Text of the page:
Americans are too poor to survive whether or not they're working

Correct, and because his claims are unsupported, you should view them with a bit of skepticism. Its tempting to accept anything which reinforces our prior held beliefs, but we will learn nothing if we dont occasional question from where those beliefs come.

The sweeping generalizations i was referring to were in the linked article, not the comments here.

And im not really trying to troll, im simply challenging readers to question what is presented to them.

In this case, these bad faith arguments are often best described as a form of “agnotology,” a term historian Robert Proctor has popularized to describe the cultivation of ignorance. Proctor studied how tobacco companies spread doubt about the link between smoking and cancer. Rather than directly criticizing the science, they spread messages about uncertainty and doubt to cloud policymakers’ judgment. They say maybe something else was causing the cancer… or maybe the scientific links were there but weren’t, uh, direct enough… or maybe people who are more likely to get cancer are actually more likely to smoke.

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You’re not trolling, you’re just stamping [citation needed] on something, without any information as to why you disagree with it. Then, when pressed (stupid me, sorry everyone), you offer anecdotes and homilies about skepticism, while protesting that you’re “simply challenging readers”, otherwise known as “just asking questions”. Yawn.

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You’re in for a treat. He’s a wonderful, funny writer (also a well known historian).

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It’s not what we want, but it is very much what we have. Wealth grants political power and inherited wealth grants inherited political power.

It covers mostly the same people, but ALICE is the term using this specific methodology. Working poor may be a bad term in places where the incomes are high, but the cost of living is higher.

Inherited wealth ends up being pretty aristocratic when the major political figures are also drawn from and primarily hear from the wealthy.If I call my Senator and Bill Gates calls his Senator despite us both having equal votes and my Senator having a closer reelection race, who do you think will have their call patched through?

Just be warned parts of the book really do show their age.

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Probably best if i stop, but ill say one last thing. Stamping [citation needed] on something is a (semi) humorous way of highlighting the fact that the claim is being made without any supporting proof.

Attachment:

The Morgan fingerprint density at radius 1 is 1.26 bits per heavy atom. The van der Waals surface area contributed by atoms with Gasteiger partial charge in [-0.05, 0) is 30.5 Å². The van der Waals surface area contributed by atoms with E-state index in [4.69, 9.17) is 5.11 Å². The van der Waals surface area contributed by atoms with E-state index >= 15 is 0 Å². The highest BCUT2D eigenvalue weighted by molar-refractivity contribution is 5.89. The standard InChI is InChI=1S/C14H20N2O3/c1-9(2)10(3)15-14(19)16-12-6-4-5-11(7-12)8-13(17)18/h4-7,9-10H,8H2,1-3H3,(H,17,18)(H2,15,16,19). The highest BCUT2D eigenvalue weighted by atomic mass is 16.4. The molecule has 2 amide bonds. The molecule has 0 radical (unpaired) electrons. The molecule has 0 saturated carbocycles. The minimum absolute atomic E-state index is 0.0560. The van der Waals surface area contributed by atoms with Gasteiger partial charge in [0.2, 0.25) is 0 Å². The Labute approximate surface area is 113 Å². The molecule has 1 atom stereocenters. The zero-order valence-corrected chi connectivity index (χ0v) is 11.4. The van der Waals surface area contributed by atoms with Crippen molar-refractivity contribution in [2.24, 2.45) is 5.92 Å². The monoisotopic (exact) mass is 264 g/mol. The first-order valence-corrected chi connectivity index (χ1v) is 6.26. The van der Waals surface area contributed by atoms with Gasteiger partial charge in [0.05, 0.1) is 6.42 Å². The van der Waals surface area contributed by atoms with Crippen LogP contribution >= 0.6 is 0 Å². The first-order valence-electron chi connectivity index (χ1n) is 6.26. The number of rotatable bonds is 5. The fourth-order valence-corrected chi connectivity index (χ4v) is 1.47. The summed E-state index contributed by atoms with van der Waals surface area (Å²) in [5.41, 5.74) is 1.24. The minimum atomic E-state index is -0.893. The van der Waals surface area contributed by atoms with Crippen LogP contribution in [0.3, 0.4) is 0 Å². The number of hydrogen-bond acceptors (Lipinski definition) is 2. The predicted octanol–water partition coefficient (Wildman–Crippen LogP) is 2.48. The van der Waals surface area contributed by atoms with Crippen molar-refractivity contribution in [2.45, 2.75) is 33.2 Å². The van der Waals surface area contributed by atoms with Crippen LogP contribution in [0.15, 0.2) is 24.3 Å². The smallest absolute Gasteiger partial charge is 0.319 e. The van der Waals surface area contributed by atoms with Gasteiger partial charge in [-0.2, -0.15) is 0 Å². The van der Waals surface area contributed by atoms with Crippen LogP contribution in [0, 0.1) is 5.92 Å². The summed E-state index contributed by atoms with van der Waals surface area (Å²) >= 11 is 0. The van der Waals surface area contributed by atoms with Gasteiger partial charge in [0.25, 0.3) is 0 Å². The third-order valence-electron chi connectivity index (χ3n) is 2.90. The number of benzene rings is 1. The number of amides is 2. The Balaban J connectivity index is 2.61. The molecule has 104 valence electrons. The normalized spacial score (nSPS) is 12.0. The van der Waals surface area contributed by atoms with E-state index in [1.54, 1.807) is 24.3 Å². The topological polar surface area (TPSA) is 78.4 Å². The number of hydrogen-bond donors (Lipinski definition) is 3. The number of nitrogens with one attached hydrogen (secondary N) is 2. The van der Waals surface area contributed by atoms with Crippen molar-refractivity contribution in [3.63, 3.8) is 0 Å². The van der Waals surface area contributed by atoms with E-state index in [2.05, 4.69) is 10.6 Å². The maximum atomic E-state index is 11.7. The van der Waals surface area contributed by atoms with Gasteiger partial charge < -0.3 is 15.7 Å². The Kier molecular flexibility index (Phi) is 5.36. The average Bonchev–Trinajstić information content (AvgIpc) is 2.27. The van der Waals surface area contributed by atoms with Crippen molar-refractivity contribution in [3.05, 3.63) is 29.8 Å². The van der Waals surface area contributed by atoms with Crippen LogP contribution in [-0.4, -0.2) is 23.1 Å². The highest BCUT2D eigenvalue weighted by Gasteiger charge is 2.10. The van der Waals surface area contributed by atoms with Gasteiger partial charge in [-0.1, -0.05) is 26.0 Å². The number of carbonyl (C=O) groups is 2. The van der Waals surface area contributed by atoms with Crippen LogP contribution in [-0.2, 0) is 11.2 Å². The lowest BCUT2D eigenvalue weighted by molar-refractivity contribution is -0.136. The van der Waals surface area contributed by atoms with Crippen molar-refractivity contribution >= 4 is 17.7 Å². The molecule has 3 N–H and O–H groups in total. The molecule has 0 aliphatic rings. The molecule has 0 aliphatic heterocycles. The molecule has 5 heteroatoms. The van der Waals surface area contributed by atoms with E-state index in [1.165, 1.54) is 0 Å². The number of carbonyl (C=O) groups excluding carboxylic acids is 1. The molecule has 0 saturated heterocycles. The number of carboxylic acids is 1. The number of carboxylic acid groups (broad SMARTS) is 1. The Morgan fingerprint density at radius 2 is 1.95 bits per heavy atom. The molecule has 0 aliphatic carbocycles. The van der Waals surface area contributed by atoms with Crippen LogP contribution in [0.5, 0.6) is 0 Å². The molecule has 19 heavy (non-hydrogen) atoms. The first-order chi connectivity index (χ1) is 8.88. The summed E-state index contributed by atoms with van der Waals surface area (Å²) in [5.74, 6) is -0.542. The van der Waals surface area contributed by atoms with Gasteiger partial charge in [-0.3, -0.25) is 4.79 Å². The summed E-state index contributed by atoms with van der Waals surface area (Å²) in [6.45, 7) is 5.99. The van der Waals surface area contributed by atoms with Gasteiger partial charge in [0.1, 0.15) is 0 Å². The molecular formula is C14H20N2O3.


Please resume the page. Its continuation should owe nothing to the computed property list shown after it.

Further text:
@Knoxblox, the cultivation of ignorance works both ways. If someone is running around claiming that lemon juice causes AIDS, it would be a good thing to point out that they have no underlying facts to back up that claim, a CITATION NEEDED if you will.

Im not an expert, but i do have some knowledge of finance and economics, and what i read and sited was mostly gibberish. Its just a series of scary sounding terms to convince people that there is some evil bad guy out to get them. While there are certainly bad guys out there doing stupid shit in the finance world, they are not more “raiding” your pensions or “decimating your income” than you are.

In any event, ill quite down, not because i have no more to say, but because the difference between challenging the echo chamber and trolling usually happens when i cant stop, so i will.

SO GIVE US SOME EVIDENCE.

Pretty please.

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The highest paid employee of United Way Worldwide made about 1.6 million to oversee an organization with about 175 million in annual revenue. If it were a for profit company that would be roughly Amazon. The total executive board of United Way made only about 7.1 million. There is a senior VP at Amazon who made more than that while on a leave of absence.

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I didn’t say anyone needs to go in debt. Harold Washington Community College, for example, is free to all Chicago residents who have completed high school (and, you can get your GED there first).

You said:

Does a project manager at a financial institution need a BA/BS? no. and we should stop putting such expectations on such things.

My response was to show how an undergraduate degree can, in fact, help someone who is working at a level in the financial world somewhere between your two main reference points, fry cook and neurosurgeon.

Obviously, if someone’s experience of college is mostly drinking, drugs, and skipping class, then no, it won’t help critical thinking skills. But for those who apply themselves seriously, they learn how to be managers and team players, self-directed, research-oriented, and less likely to fall for inaccurate information. These are good things from a prospective employer’s point of view.

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I think you’re asking the wrong question.